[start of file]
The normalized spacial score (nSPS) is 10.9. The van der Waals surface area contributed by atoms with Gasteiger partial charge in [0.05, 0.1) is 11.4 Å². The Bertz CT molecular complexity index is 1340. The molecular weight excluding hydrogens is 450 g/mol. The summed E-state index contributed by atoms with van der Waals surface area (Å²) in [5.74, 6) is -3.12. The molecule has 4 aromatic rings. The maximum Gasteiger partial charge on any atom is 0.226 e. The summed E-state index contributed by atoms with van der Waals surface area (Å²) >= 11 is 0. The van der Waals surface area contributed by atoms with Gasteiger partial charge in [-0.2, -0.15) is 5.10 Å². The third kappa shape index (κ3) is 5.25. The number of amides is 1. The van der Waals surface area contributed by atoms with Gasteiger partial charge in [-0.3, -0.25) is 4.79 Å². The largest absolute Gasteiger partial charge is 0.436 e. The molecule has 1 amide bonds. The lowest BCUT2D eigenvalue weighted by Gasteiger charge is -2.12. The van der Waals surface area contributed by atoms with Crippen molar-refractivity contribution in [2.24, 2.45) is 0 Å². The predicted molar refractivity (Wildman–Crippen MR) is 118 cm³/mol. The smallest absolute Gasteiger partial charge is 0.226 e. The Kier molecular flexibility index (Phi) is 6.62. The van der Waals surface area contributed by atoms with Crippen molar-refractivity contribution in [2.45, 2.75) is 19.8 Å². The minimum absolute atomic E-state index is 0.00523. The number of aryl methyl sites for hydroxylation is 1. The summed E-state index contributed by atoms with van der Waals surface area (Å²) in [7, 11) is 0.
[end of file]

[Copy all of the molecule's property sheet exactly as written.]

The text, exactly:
The normalized spacial score (nSPS) is 10.9. The van der Waals surface area contributed by atoms with Gasteiger partial charge in [0.05, 0.1) is 11.4 Å². The Bertz CT molecular complexity index is 1340. The molecular weight excluding hydrogens is 450 g/mol. The summed E-state index contributed by atoms with van der Waals surface area (Å²) in [5.74, 6) is -3.12. The molecule has 4 aromatic rings. The maximum Gasteiger partial charge on any atom is 0.226 e. The summed E-state index contributed by atoms with van der Waals surface area (Å²) >= 11 is 0. The van der Waals surface area contributed by atoms with Gasteiger partial charge in [-0.2, -0.15) is 5.10 Å². The third kappa shape index (κ3) is 5.25. The number of amides is 1. The van der Waals surface area contributed by atoms with Gasteiger partial charge in [-0.3, -0.25) is 4.79 Å². The largest absolute Gasteiger partial charge is 0.436 e. The molecule has 1 amide bonds. The lowest BCUT2D eigenvalue weighted by Gasteiger charge is -2.12. The van der Waals surface area contributed by atoms with Crippen molar-refractivity contribution in [2.24, 2.45) is 0 Å². The predicted molar refractivity (Wildman–Crippen MR) is 118 cm³/mol. The smallest absolute Gasteiger partial charge is 0.226 e. The Kier molecular flexibility index (Phi) is 6.62. The van der Waals surface area contributed by atoms with Crippen molar-refractivity contribution in [2.45, 2.75) is 19.8 Å². The minimum absolute atomic E-state index is 0.00523. The number of aryl methyl sites for hydroxylation is 1. The summed E-state index contributed by atoms with van der Waals surface area (Å²) in [7, 11) is 0.